Deductible: In addition to your premiums, this is the amount of your health bills you have to pay before your insurance really starts covering stuff. People sometimes say the deductible is what you have to pay to use your insurance, but that’s really not true. All real-deal insurance plans sold in Colorado pick up costs for some preventative services — like flu shots or annual physicals — before you hit your deductible.

Out-of-pocket maximum: This, plus the cost of your premiums, is the most you could possibly pay in a year under your plan — as long as you stay within all the coverage limitations and doctors’ networks.

Metal tier: Just like at the Olympics, there’s a hierarchy for insurance plans: gold, silver and bronze. Gold plans are often thought of as the most “expensive” plans and bronze plans are the “cheapest.” But, as you’ll see, those descriptions aren’t as significant as they seem.

Benefits: The good stuff. This is what your plan does for you.

If you need help understanding more complicated insurance terms — Aggregate family deductible? Cost-sharing reductions? — Connect for Health Colorado has useful a glossary

A sign outside Saint Joseph Hospital in Denver, photographed on Oct. 22, 2019. (John Ingold, The Colorado Sun)

Get to shopping

So how do you find a health insurance plan?

You could always talk directly to insurance companies and buy from one of them. But that’s expert-level shopping. For most people, the best options are either to go online to the Connect for Health Colorado exchange or to buy through a broker.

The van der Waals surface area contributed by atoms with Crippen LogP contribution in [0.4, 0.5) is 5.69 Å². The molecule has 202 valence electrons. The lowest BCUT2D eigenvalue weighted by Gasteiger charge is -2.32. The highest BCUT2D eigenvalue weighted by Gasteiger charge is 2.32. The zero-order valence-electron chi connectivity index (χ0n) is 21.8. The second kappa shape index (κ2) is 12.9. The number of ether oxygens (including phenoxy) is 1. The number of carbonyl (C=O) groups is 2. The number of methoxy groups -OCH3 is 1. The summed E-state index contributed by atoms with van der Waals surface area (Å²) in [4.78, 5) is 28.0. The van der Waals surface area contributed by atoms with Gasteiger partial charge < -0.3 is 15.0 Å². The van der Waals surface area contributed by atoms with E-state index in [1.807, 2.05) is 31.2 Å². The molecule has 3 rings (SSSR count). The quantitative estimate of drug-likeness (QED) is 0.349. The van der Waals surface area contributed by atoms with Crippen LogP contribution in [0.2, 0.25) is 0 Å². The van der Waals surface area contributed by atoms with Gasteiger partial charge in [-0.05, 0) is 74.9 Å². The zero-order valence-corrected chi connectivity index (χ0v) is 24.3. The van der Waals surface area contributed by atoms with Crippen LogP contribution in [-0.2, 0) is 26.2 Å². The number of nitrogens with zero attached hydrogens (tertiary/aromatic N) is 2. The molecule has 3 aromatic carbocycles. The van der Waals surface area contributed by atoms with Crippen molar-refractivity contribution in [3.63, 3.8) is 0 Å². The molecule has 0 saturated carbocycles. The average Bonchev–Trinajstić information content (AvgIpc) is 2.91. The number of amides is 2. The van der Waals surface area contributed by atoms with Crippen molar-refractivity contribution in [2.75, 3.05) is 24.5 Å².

Brokers are exactly what they sound like — they’re people who help you to find the right plan. In most cases, they get paid commissions by the insurance companies, so there’s no cost to you, though be sure to ask them about their commission structures. (And Kaiser Permanente doesn’t pay commissions, so most brokers will probably charge you a fee if you want a Kaiser plan.)

If you’re thinking of using a broker, book an appointment now. Most are booked solid with clients this close to the deadline.

The other option is to go on Connect for Health Colorado, which is sort of like an online mall for insurance plans.

Most significantly here, Connect for Health has a plan-finder tool that will help you pick and compare plans. (More on that below.) And, just to note: Connect for Health says the tool is anonymous. Although it asks you for a name when you get started, Connect spokeswoman Monica Caballeros joked, “You can be Daffy Duck.”